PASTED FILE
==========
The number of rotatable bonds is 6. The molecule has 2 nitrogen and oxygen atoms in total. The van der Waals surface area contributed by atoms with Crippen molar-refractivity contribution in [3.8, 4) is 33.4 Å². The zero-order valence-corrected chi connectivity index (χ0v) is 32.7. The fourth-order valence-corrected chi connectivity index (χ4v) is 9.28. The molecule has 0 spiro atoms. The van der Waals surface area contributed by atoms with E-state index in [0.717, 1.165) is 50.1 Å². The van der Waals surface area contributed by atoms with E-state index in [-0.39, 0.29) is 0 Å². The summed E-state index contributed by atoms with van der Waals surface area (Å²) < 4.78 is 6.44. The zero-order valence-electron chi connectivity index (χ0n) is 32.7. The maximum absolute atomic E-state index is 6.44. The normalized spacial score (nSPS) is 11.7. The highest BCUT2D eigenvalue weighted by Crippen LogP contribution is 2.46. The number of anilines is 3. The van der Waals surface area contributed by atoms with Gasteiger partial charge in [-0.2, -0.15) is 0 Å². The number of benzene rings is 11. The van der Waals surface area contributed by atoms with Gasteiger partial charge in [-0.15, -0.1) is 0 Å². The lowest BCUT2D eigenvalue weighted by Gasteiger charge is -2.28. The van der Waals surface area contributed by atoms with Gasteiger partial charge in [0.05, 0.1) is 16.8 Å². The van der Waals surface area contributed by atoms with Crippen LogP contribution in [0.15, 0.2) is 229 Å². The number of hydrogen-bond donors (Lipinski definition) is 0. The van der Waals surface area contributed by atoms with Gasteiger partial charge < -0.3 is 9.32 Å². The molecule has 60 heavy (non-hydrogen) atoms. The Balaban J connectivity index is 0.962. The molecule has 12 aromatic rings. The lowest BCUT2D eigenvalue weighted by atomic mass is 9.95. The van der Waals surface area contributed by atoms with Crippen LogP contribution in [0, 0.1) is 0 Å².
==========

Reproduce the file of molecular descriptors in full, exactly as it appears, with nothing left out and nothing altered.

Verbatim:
The number of rotatable bonds is 6. The molecule has 2 nitrogen and oxygen atoms in total. The van der Waals surface area contributed by atoms with Crippen molar-refractivity contribution in [3.8, 4) is 33.4 Å². The zero-order valence-corrected chi connectivity index (χ0v) is 32.7. The fourth-order valence-corrected chi connectivity index (χ4v) is 9.28. The molecule has 0 spiro atoms. The van der Waals surface area contributed by atoms with E-state index in [0.717, 1.165) is 50.1 Å². The van der Waals surface area contributed by atoms with E-state index in [-0.39, 0.29) is 0 Å². The summed E-state index contributed by atoms with van der Waals surface area (Å²) < 4.78 is 6.44. The zero-order valence-electron chi connectivity index (χ0n) is 32.7. The maximum absolute atomic E-state index is 6.44. The normalized spacial score (nSPS) is 11.7. The highest BCUT2D eigenvalue weighted by Crippen LogP contribution is 2.46. The number of anilines is 3. The van der Waals surface area contributed by atoms with Gasteiger partial charge in [-0.2, -0.15) is 0 Å². The number of benzene rings is 11. The van der Waals surface area contributed by atoms with Gasteiger partial charge in [-0.15, -0.1) is 0 Å². The lowest BCUT2D eigenvalue weighted by Gasteiger charge is -2.28. The van der Waals surface area contributed by atoms with Gasteiger partial charge in [0.05, 0.1) is 16.8 Å². The van der Waals surface area contributed by atoms with Crippen LogP contribution in [0.15, 0.2) is 229 Å². The number of hydrogen-bond donors (Lipinski definition) is 0. The van der Waals surface area contributed by atoms with Gasteiger partial charge < -0.3 is 9.32 Å². The molecule has 60 heavy (non-hydrogen) atoms. The Balaban J connectivity index is 0.962. The molecule has 12 aromatic rings. The lowest BCUT2D eigenvalue weighted by atomic mass is 9.95. The van der Waals surface area contributed by atoms with Crippen LogP contribution in [0, 0.1) is 0 Å².